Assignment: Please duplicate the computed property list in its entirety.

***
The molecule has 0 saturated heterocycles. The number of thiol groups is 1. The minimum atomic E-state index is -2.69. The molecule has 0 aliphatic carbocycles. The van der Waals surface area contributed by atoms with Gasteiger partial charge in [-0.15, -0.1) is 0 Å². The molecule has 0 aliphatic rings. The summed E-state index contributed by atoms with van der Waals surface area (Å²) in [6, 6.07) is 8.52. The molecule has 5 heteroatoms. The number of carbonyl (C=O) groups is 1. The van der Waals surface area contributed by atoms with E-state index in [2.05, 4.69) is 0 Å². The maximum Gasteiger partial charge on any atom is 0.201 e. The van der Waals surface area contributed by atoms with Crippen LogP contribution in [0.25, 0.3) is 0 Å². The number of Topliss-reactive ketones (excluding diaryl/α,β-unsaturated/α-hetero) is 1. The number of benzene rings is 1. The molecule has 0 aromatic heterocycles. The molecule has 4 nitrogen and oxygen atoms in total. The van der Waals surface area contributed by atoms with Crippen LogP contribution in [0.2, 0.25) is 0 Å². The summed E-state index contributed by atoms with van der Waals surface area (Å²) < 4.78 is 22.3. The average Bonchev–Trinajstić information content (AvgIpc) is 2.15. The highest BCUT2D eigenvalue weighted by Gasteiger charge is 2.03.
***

The molecule has 0 saturated heterocycles. The number of thiol groups is 1. The minimum atomic E-state index is -2.69. The molecule has 0 aliphatic carbocycles. The van der Waals surface area contributed by atoms with Gasteiger partial charge in [-0.15, -0.1) is 0 Å². The molecule has 0 aliphatic rings. The summed E-state index contributed by atoms with van der Waals surface area (Å²) in [6, 6.07) is 8.52. The molecule has 5 heteroatoms. The number of carbonyl (C=O) groups is 1. The van der Waals surface area contributed by atoms with E-state index in [2.05, 4.69) is 0 Å². The maximum Gasteiger partial charge on any atom is 0.201 e. The van der Waals surface area contributed by atoms with Crippen LogP contribution in [0.25, 0.3) is 0 Å². The number of Topliss-reactive ketones (excluding diaryl/α,β-unsaturated/α-hetero) is 1. The number of benzene rings is 1. The molecule has 0 aromatic heterocycles. The molecule has 4 nitrogen and oxygen atoms in total. The van der Waals surface area contributed by atoms with Crippen LogP contribution in [0.2, 0.25) is 0 Å². The summed E-state index contributed by atoms with van der Waals surface area (Å²) < 4.78 is 22.3. The average Bonchev–Trinajstić information content (AvgIpc) is 2.15. The highest BCUT2D eigenvalue weighted by Gasteiger charge is 2.03.